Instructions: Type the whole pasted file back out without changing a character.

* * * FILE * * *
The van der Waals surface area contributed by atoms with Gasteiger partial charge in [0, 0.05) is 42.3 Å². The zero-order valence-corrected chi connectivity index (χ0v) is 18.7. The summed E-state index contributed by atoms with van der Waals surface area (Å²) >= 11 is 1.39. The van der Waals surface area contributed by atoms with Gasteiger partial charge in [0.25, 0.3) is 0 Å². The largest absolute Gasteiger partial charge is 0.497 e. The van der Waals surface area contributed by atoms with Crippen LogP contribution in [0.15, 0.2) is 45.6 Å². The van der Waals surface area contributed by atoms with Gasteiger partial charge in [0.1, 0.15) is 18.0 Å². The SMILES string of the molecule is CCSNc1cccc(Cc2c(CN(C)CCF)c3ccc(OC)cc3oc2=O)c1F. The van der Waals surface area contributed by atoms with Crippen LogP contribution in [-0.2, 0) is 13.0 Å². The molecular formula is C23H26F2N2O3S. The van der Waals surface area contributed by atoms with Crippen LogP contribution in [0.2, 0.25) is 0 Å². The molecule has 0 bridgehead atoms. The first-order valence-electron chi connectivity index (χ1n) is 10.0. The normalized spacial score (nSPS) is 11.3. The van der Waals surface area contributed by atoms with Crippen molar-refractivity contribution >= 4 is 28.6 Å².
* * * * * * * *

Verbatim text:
The van der Waals surface area contributed by atoms with Gasteiger partial charge in [0, 0.05) is 42.3 Å². The zero-order valence-corrected chi connectivity index (χ0v) is 18.7. The summed E-state index contributed by atoms with van der Waals surface area (Å²) >= 11 is 1.39. The van der Waals surface area contributed by atoms with Gasteiger partial charge in [0.25, 0.3) is 0 Å². The largest absolute Gasteiger partial charge is 0.497 e. The van der Waals surface area contributed by atoms with Crippen LogP contribution in [0.15, 0.2) is 45.6 Å². The van der Waals surface area contributed by atoms with Gasteiger partial charge in [0.1, 0.15) is 18.0 Å². The SMILES string of the molecule is CCSNc1cccc(Cc2c(CN(C)CCF)c3ccc(OC)cc3oc2=O)c1F. The van der Waals surface area contributed by atoms with Crippen LogP contribution in [-0.2, 0) is 13.0 Å². The molecular formula is C23H26F2N2O3S. The van der Waals surface area contributed by atoms with Crippen LogP contribution in [0.2, 0.25) is 0 Å². The molecule has 0 bridgehead atoms. The first-order valence-electron chi connectivity index (χ1n) is 10.0. The normalized spacial score (nSPS) is 11.3. The van der Waals surface area contributed by atoms with Crippen molar-refractivity contribution >= 4 is 28.6 Å².